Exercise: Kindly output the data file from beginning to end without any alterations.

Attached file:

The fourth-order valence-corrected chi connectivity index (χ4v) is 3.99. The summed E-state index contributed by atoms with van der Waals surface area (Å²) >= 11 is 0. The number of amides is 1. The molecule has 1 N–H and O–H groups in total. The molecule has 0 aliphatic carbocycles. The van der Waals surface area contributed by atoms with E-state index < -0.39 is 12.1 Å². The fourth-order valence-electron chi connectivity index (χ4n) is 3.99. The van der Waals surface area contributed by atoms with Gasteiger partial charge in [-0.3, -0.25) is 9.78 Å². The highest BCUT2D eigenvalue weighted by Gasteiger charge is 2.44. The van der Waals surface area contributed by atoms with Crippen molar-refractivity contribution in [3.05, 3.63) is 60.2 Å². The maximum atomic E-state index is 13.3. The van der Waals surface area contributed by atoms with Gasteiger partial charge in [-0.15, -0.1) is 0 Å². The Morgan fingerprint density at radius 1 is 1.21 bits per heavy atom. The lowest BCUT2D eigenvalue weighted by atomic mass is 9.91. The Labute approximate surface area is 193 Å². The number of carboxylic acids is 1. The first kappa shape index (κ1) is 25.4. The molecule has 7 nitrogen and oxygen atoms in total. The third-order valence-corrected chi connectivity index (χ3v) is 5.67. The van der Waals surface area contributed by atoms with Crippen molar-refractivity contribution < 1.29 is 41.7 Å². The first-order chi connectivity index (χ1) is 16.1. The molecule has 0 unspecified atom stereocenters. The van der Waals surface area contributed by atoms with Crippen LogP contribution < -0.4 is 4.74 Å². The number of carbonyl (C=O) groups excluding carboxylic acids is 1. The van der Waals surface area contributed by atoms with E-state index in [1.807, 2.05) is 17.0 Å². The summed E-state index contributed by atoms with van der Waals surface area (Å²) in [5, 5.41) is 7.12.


The fourth-order valence-corrected chi connectivity index (χ4v) is 3.99. The summed E-state index contributed by atoms with van der Waals surface area (Å²) >= 11 is 0. The number of amides is 1. The molecule has 1 N–H and O–H groups in total. The molecule has 0 aliphatic carbocycles. The van der Waals surface area contributed by atoms with E-state index < -0.39 is 12.1 Å². The fourth-order valence-electron chi connectivity index (χ4n) is 3.99. The van der Waals surface area contributed by atoms with Gasteiger partial charge in [-0.3, -0.25) is 9.78 Å². The highest BCUT2D eigenvalue weighted by Gasteiger charge is 2.44. The van der Waals surface area contributed by atoms with Crippen molar-refractivity contribution in [3.05, 3.63) is 60.2 Å². The maximum atomic E-state index is 13.3. The van der Waals surface area contributed by atoms with Gasteiger partial charge in [-0.15, -0.1) is 0 Å². The Morgan fingerprint density at radius 1 is 1.21 bits per heavy atom. The lowest BCUT2D eigenvalue weighted by atomic mass is 9.91. The Labute approximate surface area is 193 Å². The number of carboxylic acids is 1. The first kappa shape index (κ1) is 25.4. The molecule has 7 nitrogen and oxygen atoms in total. The third-order valence-corrected chi connectivity index (χ3v) is 5.67. The van der Waals surface area contributed by atoms with Crippen molar-refractivity contribution < 1.29 is 41.7 Å². The first-order chi connectivity index (χ1) is 16.1. The molecule has 0 unspecified atom stereocenters. The van der Waals surface area contributed by atoms with Crippen LogP contribution < -0.4 is 4.74 Å². The number of carbonyl (C=O) groups excluding carboxylic acids is 1. The van der Waals surface area contributed by atoms with E-state index in [1.807, 2.05) is 17.0 Å². The summed E-state index contributed by atoms with van der Waals surface area (Å²) in [5, 5.41) is 7.12.